“A Plan beyond Survival”: Removing barriers for refugee girls and women to access higher education

Levels of Learning - Tertiary Education
Right to Education

This article is part of the Committing to Change: Girls’ EiE from Charlevoix to COVID-19 blog series. 

It is almost impossible to dream beyond what you are exposed to. Growing up as a refugee girl child, I did not have any refugee women to look up to in higher education or leadership spaces. Although my own parents were strongly pro-education and a source of encouragement throughout my studies, I saw the impact of this lack of role models first hand when I started post-secondary education. I quickly realized that there were very few female refugee students and almost no female refugee professors or instructors in my field of study at my university. This made me question what I would be able to achieve, and suppress some of my own ambitions.   

Kakuma Refugee Camp, Kenya

Increased representation of refugee girls and women in higher education would mean more role models for young refugee girls to look up to for motivation, inspiration and guidance. Role models are the people whom we turn to for help and relevant advice because they can relate to our experiences better than other people, and can encourage you to set your own ambitions higher. We need NGOs, policy-makers and other supporting governments to open new pathways to quality higher education for refugee girls and women in all refugee camps across the world, because there is still a strikingly huge deficit.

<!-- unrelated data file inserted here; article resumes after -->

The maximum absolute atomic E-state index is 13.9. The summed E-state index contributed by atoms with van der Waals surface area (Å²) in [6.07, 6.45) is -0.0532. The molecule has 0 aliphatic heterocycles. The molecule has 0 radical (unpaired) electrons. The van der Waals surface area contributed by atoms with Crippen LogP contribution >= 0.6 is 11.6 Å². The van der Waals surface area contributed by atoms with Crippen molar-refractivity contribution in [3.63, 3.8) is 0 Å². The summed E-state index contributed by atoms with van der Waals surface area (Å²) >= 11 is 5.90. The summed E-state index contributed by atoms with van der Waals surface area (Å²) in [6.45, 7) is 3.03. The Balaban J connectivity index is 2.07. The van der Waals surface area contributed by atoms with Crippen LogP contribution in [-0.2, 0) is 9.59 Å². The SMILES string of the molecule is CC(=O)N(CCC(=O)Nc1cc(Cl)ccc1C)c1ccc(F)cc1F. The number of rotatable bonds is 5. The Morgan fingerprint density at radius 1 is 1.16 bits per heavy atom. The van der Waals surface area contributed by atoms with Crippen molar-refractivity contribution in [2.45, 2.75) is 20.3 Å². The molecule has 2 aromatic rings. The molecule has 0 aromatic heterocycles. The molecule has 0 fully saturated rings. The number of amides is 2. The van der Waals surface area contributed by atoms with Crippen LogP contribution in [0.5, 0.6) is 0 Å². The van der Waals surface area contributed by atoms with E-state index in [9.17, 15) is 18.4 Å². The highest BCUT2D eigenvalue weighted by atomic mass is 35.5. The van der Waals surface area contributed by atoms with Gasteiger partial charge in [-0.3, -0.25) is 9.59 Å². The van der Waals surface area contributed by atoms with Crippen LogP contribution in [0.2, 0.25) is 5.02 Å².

Refugee youths are not any different from other young people across the world. But their exposure to hardships, war-related violence, and devastating life circumstances at a tender age does leave them more vulnerable than the average young person. Refugee youths are trapped in constant uncertainty of what the future holds for them, and this weighs so much on one’s ability to plan long-term and concentrate on academics with a clear mind. 

Over the 12 years that I lived as a refugee in Malawi, everything about life seemed uncertain. We were always told that we could be returning to our home countries soon. But how soon?  No one ever knows. According to UNHCR, refugees are displaced for 20 years on average. While we might hope to return to our home countries sooner, we must also face the reality that displacement is often protracted—and that investing in high quality education for refugee girls and women is a realistic goal and a necessary one.

As of 2019, forty percent of the world’s 79.5 million forcibly displaced people were below the age of 18. Let us pause for a moment and think about this sad reality. This means that 34 million children will not have a normal childhood, and may not have access to a quality education - one of the most basic human rights. Girls in particular may struggle to achieve this dream. In conflict-affected countries, girls are 2.5 times likely to drop out of school than boys. The problem of educational access for both girls and boys actually gets worse with age. Globally, only 3% of young refugees have the opportunity to access higher education. What happens to the remaining 97% of young refugees?